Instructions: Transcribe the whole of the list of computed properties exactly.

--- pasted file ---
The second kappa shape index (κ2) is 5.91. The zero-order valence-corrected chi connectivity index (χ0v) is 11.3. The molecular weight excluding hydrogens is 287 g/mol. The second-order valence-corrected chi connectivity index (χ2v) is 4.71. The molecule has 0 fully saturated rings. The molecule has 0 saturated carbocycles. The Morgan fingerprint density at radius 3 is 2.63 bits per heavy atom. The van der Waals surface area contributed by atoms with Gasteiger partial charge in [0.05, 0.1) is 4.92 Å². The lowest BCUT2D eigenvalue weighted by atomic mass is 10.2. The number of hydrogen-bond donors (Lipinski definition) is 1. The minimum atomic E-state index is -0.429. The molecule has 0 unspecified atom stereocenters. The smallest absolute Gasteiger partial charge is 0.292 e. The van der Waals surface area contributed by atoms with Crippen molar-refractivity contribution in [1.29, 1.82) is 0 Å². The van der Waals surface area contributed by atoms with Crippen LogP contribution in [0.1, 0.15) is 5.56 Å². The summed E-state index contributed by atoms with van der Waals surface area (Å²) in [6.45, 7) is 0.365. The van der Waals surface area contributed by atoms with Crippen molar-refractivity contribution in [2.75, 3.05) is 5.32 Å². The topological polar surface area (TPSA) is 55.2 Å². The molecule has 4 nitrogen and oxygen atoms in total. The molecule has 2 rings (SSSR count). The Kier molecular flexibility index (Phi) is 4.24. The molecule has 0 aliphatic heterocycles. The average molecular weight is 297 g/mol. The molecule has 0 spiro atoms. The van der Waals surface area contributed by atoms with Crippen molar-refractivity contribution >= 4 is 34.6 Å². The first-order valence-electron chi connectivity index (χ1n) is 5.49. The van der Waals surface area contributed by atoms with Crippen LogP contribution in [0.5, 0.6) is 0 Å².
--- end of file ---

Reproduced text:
The second kappa shape index (κ2) is 5.91. The zero-order valence-corrected chi connectivity index (χ0v) is 11.3. The molecular weight excluding hydrogens is 287 g/mol. The second-order valence-corrected chi connectivity index (χ2v) is 4.71. The molecule has 0 fully saturated rings. The molecule has 0 saturated carbocycles. The Morgan fingerprint density at radius 3 is 2.63 bits per heavy atom. The van der Waals surface area contributed by atoms with Gasteiger partial charge in [0.05, 0.1) is 4.92 Å². The lowest BCUT2D eigenvalue weighted by atomic mass is 10.2. The number of hydrogen-bond donors (Lipinski definition) is 1. The minimum atomic E-state index is -0.429. The molecule has 0 unspecified atom stereocenters. The smallest absolute Gasteiger partial charge is 0.292 e. The van der Waals surface area contributed by atoms with Crippen molar-refractivity contribution in [1.29, 1.82) is 0 Å². The van der Waals surface area contributed by atoms with Crippen LogP contribution in [0.1, 0.15) is 5.56 Å². The summed E-state index contributed by atoms with van der Waals surface area (Å²) in [6.45, 7) is 0.365. The van der Waals surface area contributed by atoms with Crippen molar-refractivity contribution in [2.75, 3.05) is 5.32 Å². The topological polar surface area (TPSA) is 55.2 Å². The molecule has 4 nitrogen and oxygen atoms in total. The molecule has 2 rings (SSSR count). The Kier molecular flexibility index (Phi) is 4.24. The molecule has 0 aliphatic heterocycles. The average molecular weight is 297 g/mol. The molecule has 0 spiro atoms. The van der Waals surface area contributed by atoms with Crippen molar-refractivity contribution >= 4 is 34.6 Å². The first-order valence-electron chi connectivity index (χ1n) is 5.49. The van der Waals surface area contributed by atoms with Crippen LogP contribution in [0.5, 0.6) is 0 Å².